Summary: As Christians, this may sound counter-productive to ministry! However, Paul lets us know that sometimes it is better to be seen than heard!


Some time ago, I was presented with a challenge! A lady within my home congregation said something about a sermon she had never heard. She said that she had attended church since she was 6 and never, EVER heard a sermon on this scripture! Far be it from me to back down from a challenge! So tonight I want us to look at I Thess. the fourth chapter and evaluate an important lesson in life that all of us, from the youngest to the eldest, can take to heart and apply. I have entitled this sermon The Quiet Life, and as we are about to find out, there’s nothing easy or silent about this way of living!



Today, the phrase "quiet life" suggests one of rest, or silent. But we as Christians are suppose to exude zeal and passion for the Christ we serve, right? Taken literally in our terms, being "quiet" is in conflict with proclaiming the gospel. Let’s look at it this way:

(Reference Steven Dow’s Illustration on Aqueduct)

In our language, the word "quiet" refers to sound. However, when the Greek is investigated, we find a much broader range of meaning. When we look at the ways that this Greek word is used, we see an underlying theme of tranquility of spirit. So quiet doesn’t mean we sit in our pews and become bumps on logs. We must remain faithful to Christ and serve Him however we can, or else be destroyed by our idleness.

Who better than Paul himself to demonstrate this quiet life in action. In Acts the 17th chapter, Paul went to speak to the Jews of Thessalonica and several formed up a mob to get him. (READ ACTS 17) Rather than fight, he went on to the next city. Just a few verses up in verse 10, look at what happened. (READ VERSE 17:10) What do we see here! Not once, but twice, the very city being wrote to about the quiet life attacked Paul. Notice that Paul doesn’t slam them around, call them names, point fingers, or attack their character. In love, he demonstrates resolve that more Christians need to exhibit in this modern time. Instead of undermining them, he seeks to build them up and motivate them to action!

Self-control is one of the fruits of the Spirit, and when exercised, our lives will be characterized by an inner strength and peace that Paul is referring to here. People should be able to see Christians as being at peace in times of conflict, not given to outbursts of anger, criticism, or violence. The first reaction to conflict should be one of strength and direction. Love will always open more doors than anger or exorbitant emotion. Passion is essential if we are to be solid Christians, but there are also three little letters that can come before that word that can make a world of difference. When Jesus saw the multitudes, what did He feel? COMpassion! If we are to seek the quiet life, we must first seek compassion for God’s desire in our life, the needs of others, as well as for our own needs. Does this give us free reign to correct everyone we see making mistakes? Paul warns us to...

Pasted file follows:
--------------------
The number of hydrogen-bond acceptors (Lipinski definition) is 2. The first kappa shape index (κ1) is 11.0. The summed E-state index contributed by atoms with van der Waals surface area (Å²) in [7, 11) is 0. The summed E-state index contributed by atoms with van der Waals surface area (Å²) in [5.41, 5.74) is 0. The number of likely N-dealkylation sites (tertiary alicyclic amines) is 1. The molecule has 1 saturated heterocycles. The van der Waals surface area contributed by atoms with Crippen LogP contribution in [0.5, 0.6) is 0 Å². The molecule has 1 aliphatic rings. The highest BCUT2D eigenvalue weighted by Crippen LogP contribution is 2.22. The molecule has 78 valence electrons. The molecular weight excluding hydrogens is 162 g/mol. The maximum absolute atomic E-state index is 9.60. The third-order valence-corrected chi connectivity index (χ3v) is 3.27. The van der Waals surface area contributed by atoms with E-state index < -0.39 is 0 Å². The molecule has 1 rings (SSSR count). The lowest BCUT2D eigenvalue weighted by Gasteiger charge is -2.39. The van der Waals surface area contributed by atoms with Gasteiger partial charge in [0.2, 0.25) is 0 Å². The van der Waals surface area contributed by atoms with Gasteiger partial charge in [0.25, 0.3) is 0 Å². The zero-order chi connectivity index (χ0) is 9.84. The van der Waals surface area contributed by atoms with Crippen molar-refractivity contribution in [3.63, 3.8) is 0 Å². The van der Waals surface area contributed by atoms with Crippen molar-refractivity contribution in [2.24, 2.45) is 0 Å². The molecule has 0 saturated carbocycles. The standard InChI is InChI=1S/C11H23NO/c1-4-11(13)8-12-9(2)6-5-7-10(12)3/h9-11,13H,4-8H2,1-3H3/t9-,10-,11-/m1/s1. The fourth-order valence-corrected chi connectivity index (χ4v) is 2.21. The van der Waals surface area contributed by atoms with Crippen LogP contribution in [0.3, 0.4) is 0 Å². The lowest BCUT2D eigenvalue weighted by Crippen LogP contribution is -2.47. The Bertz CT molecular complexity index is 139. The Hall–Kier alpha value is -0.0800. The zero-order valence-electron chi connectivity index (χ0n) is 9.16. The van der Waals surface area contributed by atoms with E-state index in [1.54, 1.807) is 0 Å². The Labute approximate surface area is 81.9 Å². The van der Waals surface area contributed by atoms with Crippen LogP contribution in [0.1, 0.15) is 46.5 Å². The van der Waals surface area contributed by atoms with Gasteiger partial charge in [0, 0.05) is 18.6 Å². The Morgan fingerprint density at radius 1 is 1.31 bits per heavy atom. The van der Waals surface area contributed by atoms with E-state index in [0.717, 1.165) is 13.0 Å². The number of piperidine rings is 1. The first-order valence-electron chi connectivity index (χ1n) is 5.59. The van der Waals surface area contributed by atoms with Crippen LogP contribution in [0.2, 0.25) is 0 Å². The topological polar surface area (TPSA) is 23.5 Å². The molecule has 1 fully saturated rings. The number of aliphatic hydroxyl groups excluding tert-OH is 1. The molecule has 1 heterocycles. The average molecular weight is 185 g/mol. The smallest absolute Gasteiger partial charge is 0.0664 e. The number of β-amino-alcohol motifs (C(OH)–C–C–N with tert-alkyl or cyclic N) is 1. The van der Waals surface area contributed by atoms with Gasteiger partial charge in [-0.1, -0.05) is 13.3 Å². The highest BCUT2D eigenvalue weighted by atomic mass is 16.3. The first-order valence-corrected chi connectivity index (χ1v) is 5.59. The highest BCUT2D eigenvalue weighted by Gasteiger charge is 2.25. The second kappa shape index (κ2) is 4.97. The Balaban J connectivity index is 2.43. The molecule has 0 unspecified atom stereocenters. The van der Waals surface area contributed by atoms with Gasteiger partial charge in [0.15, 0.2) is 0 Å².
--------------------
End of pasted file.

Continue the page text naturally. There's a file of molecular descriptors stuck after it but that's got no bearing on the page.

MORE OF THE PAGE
Paraphrase: Keep your nose clean and keep it out of others lives! This also sounds a bit contrary to the gospel, doesn’t it? How can we tell others that they have a sin problem if we don’t get into their business? There is a difference here between showing concern for an individual’s spiritual needs and becoming a “Busybody,” seeking nitpicky excuses to get involved in the lives of others. Yes, we should watch out for one another’s welfare. Yes, we should also seek to help each other overcome our weaknesses. And, no, we can not make these words sound like we shouldn’t seek to reprove, rebuke or restore an erring brother!

Just as in the case of Paul and the Thessalonians, he saw that a spiritual need was there and it needed to be corrected, and thus he writes them. Did he seek to intimidate them or embarrass them? Did he go to a committee to back his actions up? No! He confronted them on his own and in the Spirit, and reproofed them accordingly in love. Now I know that most of the time, we don’t seek to cause problems or blast someone. But, I know in my own past that I am guilty of this as well. If we can get too involved or too passionate about service over self-control, we end up pushing people further away than they were when we started. This goes for Christians as well as the lost. What happens when someone who works for the kingdom makes a mistake? If it is the first time, do we A) bring it before the Church publicly, B) talk about it behind the individual’s back, or C) pull them to the side and privately and in love speak about the problem? According to Matthew 18:15 and Acts 18:24-28, the answer is C.

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